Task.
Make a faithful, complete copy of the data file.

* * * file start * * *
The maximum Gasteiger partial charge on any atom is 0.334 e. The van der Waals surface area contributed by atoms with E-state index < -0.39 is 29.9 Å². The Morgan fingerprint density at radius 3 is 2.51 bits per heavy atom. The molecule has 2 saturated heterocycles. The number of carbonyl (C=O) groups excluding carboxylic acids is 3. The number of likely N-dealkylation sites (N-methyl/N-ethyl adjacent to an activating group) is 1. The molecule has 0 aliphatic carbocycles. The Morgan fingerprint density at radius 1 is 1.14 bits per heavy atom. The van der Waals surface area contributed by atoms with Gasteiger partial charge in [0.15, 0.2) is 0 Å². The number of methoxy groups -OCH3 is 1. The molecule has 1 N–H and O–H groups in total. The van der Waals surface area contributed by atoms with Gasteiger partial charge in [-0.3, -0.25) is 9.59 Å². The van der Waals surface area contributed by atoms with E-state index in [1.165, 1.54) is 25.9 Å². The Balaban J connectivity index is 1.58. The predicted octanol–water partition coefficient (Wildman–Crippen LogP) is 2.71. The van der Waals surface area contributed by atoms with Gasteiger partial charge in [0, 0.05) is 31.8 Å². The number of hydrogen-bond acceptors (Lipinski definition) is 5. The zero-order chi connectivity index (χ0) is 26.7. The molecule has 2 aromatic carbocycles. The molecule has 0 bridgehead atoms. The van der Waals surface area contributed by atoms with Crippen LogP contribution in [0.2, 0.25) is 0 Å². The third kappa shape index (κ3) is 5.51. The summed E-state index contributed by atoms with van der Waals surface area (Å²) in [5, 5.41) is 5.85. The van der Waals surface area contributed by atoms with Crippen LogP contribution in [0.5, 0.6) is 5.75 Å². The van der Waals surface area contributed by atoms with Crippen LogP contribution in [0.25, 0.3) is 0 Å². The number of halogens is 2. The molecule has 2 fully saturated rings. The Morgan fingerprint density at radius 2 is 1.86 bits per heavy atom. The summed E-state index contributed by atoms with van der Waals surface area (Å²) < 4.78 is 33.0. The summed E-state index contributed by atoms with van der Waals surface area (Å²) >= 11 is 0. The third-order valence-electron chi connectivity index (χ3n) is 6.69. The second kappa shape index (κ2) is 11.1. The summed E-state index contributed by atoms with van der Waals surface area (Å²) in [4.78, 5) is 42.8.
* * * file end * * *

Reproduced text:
The maximum Gasteiger partial charge on any atom is 0.334 e. The van der Waals surface area contributed by atoms with E-state index < -0.39 is 29.9 Å². The Morgan fingerprint density at radius 3 is 2.51 bits per heavy atom. The molecule has 2 saturated heterocycles. The number of carbonyl (C=O) groups excluding carboxylic acids is 3. The number of likely N-dealkylation sites (N-methyl/N-ethyl adjacent to an activating group) is 1. The molecule has 0 aliphatic carbocycles. The Morgan fingerprint density at radius 1 is 1.14 bits per heavy atom. The van der Waals surface area contributed by atoms with Gasteiger partial charge in [0.15, 0.2) is 0 Å². The number of methoxy groups -OCH3 is 1. The molecule has 1 N–H and O–H groups in total. The van der Waals surface area contributed by atoms with Gasteiger partial charge in [-0.3, -0.25) is 9.59 Å². The van der Waals surface area contributed by atoms with E-state index in [1.165, 1.54) is 25.9 Å². The Balaban J connectivity index is 1.58. The predicted octanol–water partition coefficient (Wildman–Crippen LogP) is 2.71. The van der Waals surface area contributed by atoms with Gasteiger partial charge in [0, 0.05) is 31.8 Å². The number of hydrogen-bond acceptors (Lipinski definition) is 5. The zero-order chi connectivity index (χ0) is 26.7. The molecule has 2 aromatic carbocycles. The molecule has 0 bridgehead atoms. The van der Waals surface area contributed by atoms with Crippen LogP contribution in [0.2, 0.25) is 0 Å². The third kappa shape index (κ3) is 5.51. The summed E-state index contributed by atoms with van der Waals surface area (Å²) in [5, 5.41) is 5.85. The van der Waals surface area contributed by atoms with Crippen LogP contribution in [0.5, 0.6) is 5.75 Å². The van der Waals surface area contributed by atoms with Crippen LogP contribution in [0.25, 0.3) is 0 Å². The number of halogens is 2. The molecule has 2 fully saturated rings. The Morgan fingerprint density at radius 2 is 1.86 bits per heavy atom. The summed E-state index contributed by atoms with van der Waals surface area (Å²) < 4.78 is 33.0. The summed E-state index contributed by atoms with van der Waals surface area (Å²) >= 11 is 0. The third-order valence-electron chi connectivity index (χ3n) is 6.69. The second kappa shape index (κ2) is 11.1. The summed E-state index contributed by atoms with van der Waals surface area (Å²) in [4.78, 5) is 42.8.